“Someone asked me, ‘Do you think children born after, say, 1994, will ever feel the same things about 9/11 that people born before then feel? More and more, what we “feel” about collective history seems like something manufactured, and kind of pumped into us, rather than a real emotion. It’s all so framed by the sense that reality doesn’t exist any more, or at least not in a way that is alterable or questioning.”
In related news, Michael Stipe of R.E.M. talks about the art of Douglas Coupland and the legacy of 9/11. “Is that who we are now? Blind, unquestioning, warlike? Are we that violent, that childish, that silly, that shallow? Are we that afraid of others? Of ourselves? Of the possibility of genuine change? Are we that easily swayed, that capable of defending ‘American interests’, whatever ‘American interests’ means?
“It speaks to the paucity of our civic imagination, and the small-mindedness of our politics, that simply to describe a project of such ambition is to invite the knowing smirks and raised eyebrows of those who will immediately recognize it as wholly incompatible with the current political and budgetary environment…At the same time, broader economic forces make Union Station expansion almost inevitable. As Doug Allen, the head of the Virginia’s commuter rail service, put it, ‘The question is how we do it, not whether we do it.'”
In a long and handsomely illustrated piece, WaPo’s Stephen Pearlstein looks into the reimagining of Union Station (or is it Truman Station), in light of both commuter needs and the burgeoning of NoMa, H-St, and the DC downtown in general. “This new Union Station would go well beyond the ambitions of Daniel Burnham’s original Beaux-Arts masterpiece. Its footprint would span 10 square blocks — two blocks east to west, five blocks north to south, from the foot of Capitol Hill to K Street.”
Update: “Make no mistake: Any of the finalists in the competition to design D.C.’s 11th Street Bridge Park is a winner. This is the savviest proposal for adapting outmoded infrastructure since the High Line. The four teams that made the grade as finalists to design the thing met the challenge.
“Each ovary of the female fruit fly houses multiple ovarioles or ‘assembly lines’ in which individual egg chambers develop into fully formed fly eggs…In this picture, cross-sections of ten ovarioles from different female fruit flies are arranged with stem cells and early stage egg chambers at the center, and the more mature chambers at the periphery. The nucleus of each cell is stained yellow/orange. The cell membranes are stained blue.”
“Worth1000 hosts a variety of photo-editing and illustrative contests. One of their contest series, Superhero ModRen, challenges users to incorporate superheroes into fine art pieces. It’s fun to see the contrast of modern characters we know and love placed in classic painting styles and poses.”“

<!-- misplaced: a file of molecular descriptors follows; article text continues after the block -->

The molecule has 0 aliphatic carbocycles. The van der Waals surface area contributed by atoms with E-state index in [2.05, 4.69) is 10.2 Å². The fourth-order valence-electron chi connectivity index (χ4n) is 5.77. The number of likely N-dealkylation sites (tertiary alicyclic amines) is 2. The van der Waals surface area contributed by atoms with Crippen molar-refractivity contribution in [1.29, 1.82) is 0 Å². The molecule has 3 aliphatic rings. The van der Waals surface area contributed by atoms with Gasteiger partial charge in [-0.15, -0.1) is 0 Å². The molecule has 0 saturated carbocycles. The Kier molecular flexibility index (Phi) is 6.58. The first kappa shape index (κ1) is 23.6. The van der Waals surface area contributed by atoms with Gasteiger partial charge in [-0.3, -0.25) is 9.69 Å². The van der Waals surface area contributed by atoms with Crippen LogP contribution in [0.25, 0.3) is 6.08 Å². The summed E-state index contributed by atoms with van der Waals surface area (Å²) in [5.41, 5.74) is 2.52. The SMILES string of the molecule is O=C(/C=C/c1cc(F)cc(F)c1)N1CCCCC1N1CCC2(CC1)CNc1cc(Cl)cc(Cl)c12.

“[T]he fundamental key to embodying Giselle is to radiate purity and sensitivity. In the first act, she glows with an inner joy and with her love for dance and for Albrecht. She is so honest, and her feelings for Albrecht so wholehearted, that she cannot reconcile his betrayal with her soulful belief in the goodness of the world.”
“Typically one might think of a ‘colorized photo’ as being kind of garish and tasteless, with broad one-color strokes with no regard to detail or any attempt at subtlety or nuance…But a newer generation of colorizers, such as the community of artists at r/ColorizedHistory, approach colorizing with a real reverence towards history, using their skills to eliminate the distraction of the “colorization,” ultimately bringing these scenes to life with a natural realism that hopefully connects the viewer to the past in a new way.”
A follow-up to this post: Paleofuture‘s Matt Novak discusses the art and craft of colorizing historical photos with colorizer Dana Keller. “If done well, the addition of color can help “connect” people to history. It can bridge the gap from a seemingly distant event and make it more immediate and relevant.”
“A thread running through Mr. Giger’s work was the uneasy meshing of machines and biology, in a highly idiosyncratic blend of science fiction and surrealism…He kept a notepad next to his bed so he could sketch the terrors that rocked his uneasy sleep — nightmarish forms that could as easily have lumbered from prehistory as arrived from Mars.”
R.I.P. Swiss surrealist H.R. Giger, best known as the creator of the Lovecraftian Xenomorph from Alien (which, along with The Shining twins, Freddy Krueger, and the final shot from Carrie, is responsible for a goodly percentage of my nightmares over the years), 1940-2014. “My paintings seem to make the strongest impression on people who are, well, who are crazy. A good many people think as I do. If they like my work they are creative…or they are crazy.”